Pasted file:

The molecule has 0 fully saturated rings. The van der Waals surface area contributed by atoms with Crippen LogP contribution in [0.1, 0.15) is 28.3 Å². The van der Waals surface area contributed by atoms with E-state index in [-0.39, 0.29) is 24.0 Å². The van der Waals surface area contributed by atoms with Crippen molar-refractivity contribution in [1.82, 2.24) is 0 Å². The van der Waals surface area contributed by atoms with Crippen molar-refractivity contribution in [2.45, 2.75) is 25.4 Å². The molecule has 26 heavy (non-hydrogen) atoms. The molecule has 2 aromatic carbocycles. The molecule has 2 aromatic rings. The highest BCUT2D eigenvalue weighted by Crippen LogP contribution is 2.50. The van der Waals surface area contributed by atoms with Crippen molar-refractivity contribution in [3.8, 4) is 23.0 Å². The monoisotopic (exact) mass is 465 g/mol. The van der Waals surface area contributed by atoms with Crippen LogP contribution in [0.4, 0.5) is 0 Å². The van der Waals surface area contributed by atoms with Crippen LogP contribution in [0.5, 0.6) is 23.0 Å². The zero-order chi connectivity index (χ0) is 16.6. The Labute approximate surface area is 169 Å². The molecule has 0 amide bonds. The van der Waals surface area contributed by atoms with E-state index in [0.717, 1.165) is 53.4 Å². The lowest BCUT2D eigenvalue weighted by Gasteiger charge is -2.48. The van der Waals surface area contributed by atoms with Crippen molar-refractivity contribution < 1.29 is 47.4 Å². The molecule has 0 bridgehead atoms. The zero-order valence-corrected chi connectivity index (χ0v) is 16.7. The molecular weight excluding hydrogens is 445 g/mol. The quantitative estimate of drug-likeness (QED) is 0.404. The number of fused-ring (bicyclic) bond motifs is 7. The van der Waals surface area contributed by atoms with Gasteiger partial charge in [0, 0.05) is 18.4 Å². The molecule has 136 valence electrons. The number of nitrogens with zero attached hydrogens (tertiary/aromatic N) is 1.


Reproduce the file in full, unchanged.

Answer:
The molecule has 0 fully saturated rings. The van der Waals surface area contributed by atoms with Crippen LogP contribution in [0.1, 0.15) is 28.3 Å². The van der Waals surface area contributed by atoms with E-state index in [-0.39, 0.29) is 24.0 Å². The van der Waals surface area contributed by atoms with Crippen molar-refractivity contribution in [1.82, 2.24) is 0 Å². The van der Waals surface area contributed by atoms with Crippen molar-refractivity contribution in [2.45, 2.75) is 25.4 Å². The molecule has 26 heavy (non-hydrogen) atoms. The molecule has 2 aromatic carbocycles. The molecule has 2 aromatic rings. The highest BCUT2D eigenvalue weighted by Crippen LogP contribution is 2.50. The van der Waals surface area contributed by atoms with Crippen molar-refractivity contribution in [3.8, 4) is 23.0 Å². The monoisotopic (exact) mass is 465 g/mol. The van der Waals surface area contributed by atoms with Crippen LogP contribution in [0.4, 0.5) is 0 Å². The van der Waals surface area contributed by atoms with Crippen LogP contribution in [0.5, 0.6) is 23.0 Å². The zero-order chi connectivity index (χ0) is 16.6. The Labute approximate surface area is 169 Å². The molecule has 0 amide bonds. The van der Waals surface area contributed by atoms with E-state index in [0.717, 1.165) is 53.4 Å². The lowest BCUT2D eigenvalue weighted by Gasteiger charge is -2.48. The van der Waals surface area contributed by atoms with Crippen molar-refractivity contribution < 1.29 is 47.4 Å². The molecule has 0 bridgehead atoms. The zero-order valence-corrected chi connectivity index (χ0v) is 16.7. The molecular weight excluding hydrogens is 445 g/mol. The quantitative estimate of drug-likeness (QED) is 0.404. The number of fused-ring (bicyclic) bond motifs is 7. The van der Waals surface area contributed by atoms with Gasteiger partial charge in [0, 0.05) is 18.4 Å². The molecule has 136 valence electrons. The number of nitrogens with zero attached hydrogens (tertiary/aromatic N) is 1.